Texas cemetery opens for American Indians


Don McAlavy: Local columnist

MORTON, Texas — This story began in the late 1950s when a wooden box containing human bones was found in the old Cochran County Museum in Morton.

Morton is about 30 miles south of Muleshoe.

The box was labeled “Indian bones — part of skeleton found in southern Cochran County.”

Maxine Yeary and her family found a human skull on their ranch land near Pie Town in western New Mexico. Rains had eroded the soil and exposed the skull. Family members believed the remains were from a Native American. The Yearys later moved to Cochran County.

Bones from both finds remained in boxes, in the old museum, but were not put on display. I was told it’s against the law to display human bones.

In 1990, the Texas State Historical Commission issued an act for the burying or displaying of Indian bones. The bones were moved to the new museum in Morton, now called Texas’ Last Frontier Museum. (The old museum burned down but not before all the artifacts were removed, including the bones.)

About four years ago, a Navajo Indian named Ken “Yazzie” Chambellan, a physician’s assistant, was hired to work in the hospital at Morton. When the Indian bones came to his attention, he and the staff at the museum started making plans that would place the bones in a proper grave, which they called a “respectful ceremony.”

Dorothy Barker, chair of the Cochran County Historical Commission and one of the museum caretakers along with Betty Akin, Sammie Simpson, and Pat Clayton, went to the Cochran County commissioners. They asked for permission to bury the bones in the Morton Memorial Cemetery at the north edge of town.

The county commissioners approved the designation of 10 grave sites on the far western edge of the cemetery. Yazzie asked that the burial sites be as far away from the other graves as possible as Indians would prefer that.

So, at 11 a.m. on March 10, a small group gathered at the cemetery, some 150 yards up the rising slope of cemetery land, toward the southwest corner where now a huge native stone rests.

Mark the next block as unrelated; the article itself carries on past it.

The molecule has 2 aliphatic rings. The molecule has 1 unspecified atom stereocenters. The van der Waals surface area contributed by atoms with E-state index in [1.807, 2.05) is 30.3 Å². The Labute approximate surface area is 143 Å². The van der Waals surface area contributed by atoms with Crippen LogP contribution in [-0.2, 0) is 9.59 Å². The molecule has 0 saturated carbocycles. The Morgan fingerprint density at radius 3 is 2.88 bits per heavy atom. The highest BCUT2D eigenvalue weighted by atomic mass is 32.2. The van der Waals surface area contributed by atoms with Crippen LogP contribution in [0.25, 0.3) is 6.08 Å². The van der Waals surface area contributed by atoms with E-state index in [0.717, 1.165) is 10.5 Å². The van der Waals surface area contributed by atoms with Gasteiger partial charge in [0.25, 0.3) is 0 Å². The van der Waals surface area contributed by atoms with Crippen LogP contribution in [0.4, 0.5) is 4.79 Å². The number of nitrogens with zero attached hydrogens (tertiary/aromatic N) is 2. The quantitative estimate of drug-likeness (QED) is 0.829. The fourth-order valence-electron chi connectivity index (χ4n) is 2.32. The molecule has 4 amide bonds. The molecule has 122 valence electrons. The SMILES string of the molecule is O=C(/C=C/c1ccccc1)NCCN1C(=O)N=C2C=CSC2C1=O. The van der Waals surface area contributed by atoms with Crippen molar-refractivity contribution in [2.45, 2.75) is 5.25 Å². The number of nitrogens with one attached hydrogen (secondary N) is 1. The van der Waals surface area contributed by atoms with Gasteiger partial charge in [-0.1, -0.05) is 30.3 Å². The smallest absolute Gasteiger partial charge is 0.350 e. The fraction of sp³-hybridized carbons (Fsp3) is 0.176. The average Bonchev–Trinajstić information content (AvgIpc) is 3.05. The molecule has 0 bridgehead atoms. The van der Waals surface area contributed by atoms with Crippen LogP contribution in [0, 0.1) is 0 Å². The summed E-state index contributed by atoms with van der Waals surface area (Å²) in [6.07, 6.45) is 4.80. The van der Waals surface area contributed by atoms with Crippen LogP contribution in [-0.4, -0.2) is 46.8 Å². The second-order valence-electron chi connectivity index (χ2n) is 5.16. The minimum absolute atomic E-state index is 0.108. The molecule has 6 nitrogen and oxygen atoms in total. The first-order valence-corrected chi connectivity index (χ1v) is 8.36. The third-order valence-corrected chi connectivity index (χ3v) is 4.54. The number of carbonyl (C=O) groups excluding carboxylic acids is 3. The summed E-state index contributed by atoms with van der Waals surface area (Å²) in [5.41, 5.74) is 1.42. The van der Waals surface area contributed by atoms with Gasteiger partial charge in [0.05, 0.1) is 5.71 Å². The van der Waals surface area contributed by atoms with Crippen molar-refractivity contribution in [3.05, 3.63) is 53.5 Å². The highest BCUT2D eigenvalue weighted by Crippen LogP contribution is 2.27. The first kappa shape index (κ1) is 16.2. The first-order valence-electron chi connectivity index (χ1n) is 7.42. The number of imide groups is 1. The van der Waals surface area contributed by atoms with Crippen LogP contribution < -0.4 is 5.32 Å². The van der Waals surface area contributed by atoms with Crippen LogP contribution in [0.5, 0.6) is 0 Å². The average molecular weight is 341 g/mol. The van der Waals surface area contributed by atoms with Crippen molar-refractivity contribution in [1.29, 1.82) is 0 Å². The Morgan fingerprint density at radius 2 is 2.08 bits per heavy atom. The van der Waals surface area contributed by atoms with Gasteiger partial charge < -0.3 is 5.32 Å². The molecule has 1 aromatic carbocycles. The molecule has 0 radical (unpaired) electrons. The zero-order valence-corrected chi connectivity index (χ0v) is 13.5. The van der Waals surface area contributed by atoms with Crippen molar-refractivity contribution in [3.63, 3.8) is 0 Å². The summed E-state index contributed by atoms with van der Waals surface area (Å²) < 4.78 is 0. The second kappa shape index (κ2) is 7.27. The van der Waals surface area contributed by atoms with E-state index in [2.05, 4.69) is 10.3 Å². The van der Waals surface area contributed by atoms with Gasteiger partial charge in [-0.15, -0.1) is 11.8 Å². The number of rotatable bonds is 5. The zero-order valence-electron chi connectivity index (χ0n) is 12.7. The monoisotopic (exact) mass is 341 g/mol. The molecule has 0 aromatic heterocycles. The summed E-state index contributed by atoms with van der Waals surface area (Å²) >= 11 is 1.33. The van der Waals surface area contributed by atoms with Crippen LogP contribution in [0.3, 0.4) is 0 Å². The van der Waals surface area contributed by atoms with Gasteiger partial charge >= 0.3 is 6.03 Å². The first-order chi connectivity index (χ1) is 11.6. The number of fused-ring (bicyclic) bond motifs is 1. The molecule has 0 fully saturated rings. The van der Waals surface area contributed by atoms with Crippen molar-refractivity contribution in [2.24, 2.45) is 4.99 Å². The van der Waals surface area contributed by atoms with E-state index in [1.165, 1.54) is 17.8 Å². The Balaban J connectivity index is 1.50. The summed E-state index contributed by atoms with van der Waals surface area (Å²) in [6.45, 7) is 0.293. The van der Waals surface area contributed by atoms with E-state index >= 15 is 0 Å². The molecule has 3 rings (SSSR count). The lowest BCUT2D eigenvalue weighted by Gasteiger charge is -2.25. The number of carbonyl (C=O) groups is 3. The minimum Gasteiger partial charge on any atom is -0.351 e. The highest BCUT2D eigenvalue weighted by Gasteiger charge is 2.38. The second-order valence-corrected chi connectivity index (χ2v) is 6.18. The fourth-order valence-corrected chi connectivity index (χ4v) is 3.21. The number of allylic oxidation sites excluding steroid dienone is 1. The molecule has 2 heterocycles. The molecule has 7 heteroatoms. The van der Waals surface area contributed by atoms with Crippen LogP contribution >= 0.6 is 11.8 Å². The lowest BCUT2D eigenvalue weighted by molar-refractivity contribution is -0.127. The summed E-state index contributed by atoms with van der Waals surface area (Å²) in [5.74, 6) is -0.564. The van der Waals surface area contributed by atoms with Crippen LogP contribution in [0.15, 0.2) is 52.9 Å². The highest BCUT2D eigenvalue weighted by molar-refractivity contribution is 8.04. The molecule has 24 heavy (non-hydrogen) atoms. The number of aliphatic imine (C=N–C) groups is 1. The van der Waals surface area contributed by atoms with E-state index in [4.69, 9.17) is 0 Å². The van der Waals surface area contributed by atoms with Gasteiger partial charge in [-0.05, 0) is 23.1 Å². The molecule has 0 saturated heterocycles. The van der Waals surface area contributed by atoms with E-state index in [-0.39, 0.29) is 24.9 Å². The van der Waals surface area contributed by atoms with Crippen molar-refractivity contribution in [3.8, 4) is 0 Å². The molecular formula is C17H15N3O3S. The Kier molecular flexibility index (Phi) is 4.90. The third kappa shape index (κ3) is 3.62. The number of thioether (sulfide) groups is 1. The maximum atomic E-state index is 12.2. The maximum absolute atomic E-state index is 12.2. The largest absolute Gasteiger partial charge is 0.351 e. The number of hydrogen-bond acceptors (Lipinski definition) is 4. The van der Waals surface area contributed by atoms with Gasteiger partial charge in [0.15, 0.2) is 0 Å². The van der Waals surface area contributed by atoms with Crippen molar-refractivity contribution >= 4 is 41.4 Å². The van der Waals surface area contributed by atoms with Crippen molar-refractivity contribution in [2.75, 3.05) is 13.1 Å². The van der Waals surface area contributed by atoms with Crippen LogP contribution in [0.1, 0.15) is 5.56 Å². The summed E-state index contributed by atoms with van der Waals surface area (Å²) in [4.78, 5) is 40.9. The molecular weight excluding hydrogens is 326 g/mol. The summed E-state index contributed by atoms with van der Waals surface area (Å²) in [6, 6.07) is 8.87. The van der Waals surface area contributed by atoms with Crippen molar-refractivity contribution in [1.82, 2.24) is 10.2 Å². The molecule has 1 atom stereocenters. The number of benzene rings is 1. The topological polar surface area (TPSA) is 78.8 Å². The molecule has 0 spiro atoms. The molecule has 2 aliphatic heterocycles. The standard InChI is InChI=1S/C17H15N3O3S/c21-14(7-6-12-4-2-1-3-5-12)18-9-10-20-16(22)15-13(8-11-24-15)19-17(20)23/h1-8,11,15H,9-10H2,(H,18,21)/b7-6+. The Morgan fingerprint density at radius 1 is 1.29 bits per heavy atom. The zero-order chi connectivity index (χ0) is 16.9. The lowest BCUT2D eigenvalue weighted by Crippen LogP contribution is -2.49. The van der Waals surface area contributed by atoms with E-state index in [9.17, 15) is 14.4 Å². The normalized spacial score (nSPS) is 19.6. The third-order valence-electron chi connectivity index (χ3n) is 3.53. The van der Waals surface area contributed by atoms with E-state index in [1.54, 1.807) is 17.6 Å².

Yazzie presided at the grave-site rites, sprinkling fragments of cedar ashes around the gravesite to mark a sacred place. Part of the ceremony involved an eagle feather waving the smoke of a smudge torch woven from native leaves and grasses.

There were two pine boxes of bones, measuring 18 by 18 by 18 inches made by Donnie Kuehler. The two boxes were buried in one grave. The boxes containing the remains were wrapped in a red woolen blanket to evoke and symbolize good things.

Yazzie had, prior to the ceremony, contacted area tribal organizations regarding a fitting ceremony to inter the remains. He used a speech that Comanche Chief Quanah Parker’s adviser, Ten Bears, had used.

It started with, “I was born upon the prairie where the wind blew free and there was nothing to break the light of the sun. I was born where there were no enclosures and where everything drew free breath.” It ended with, “Do not stand at my grave and weep. I am not there. I do not sleep. I am a thousand winds that blow. I am the diamond glint of snow.”

Earlier, as ceremony attendees had begun to arrive and form a circle around the gravesite, a V-shape formation of migrating birds passed gracefully overhead.

The museum and the historical commission are considering inscribing all or part of Yazzie’s graveside tribute on a bronze plaque. The Morton Memorial Native American burial site is thought to be the only county-designated public burial site for unidentified American Indian remains in Texas.

Many newspapers have sent reporters to Texas’ Last Frontier Museum to learn more about these Indian burials. The museum can be contacted by calling 1-806-266-5484, or by e-mail: [email protected]

Don McAlavy is Curry County’s historian. He can be contacted at:

[email protected]


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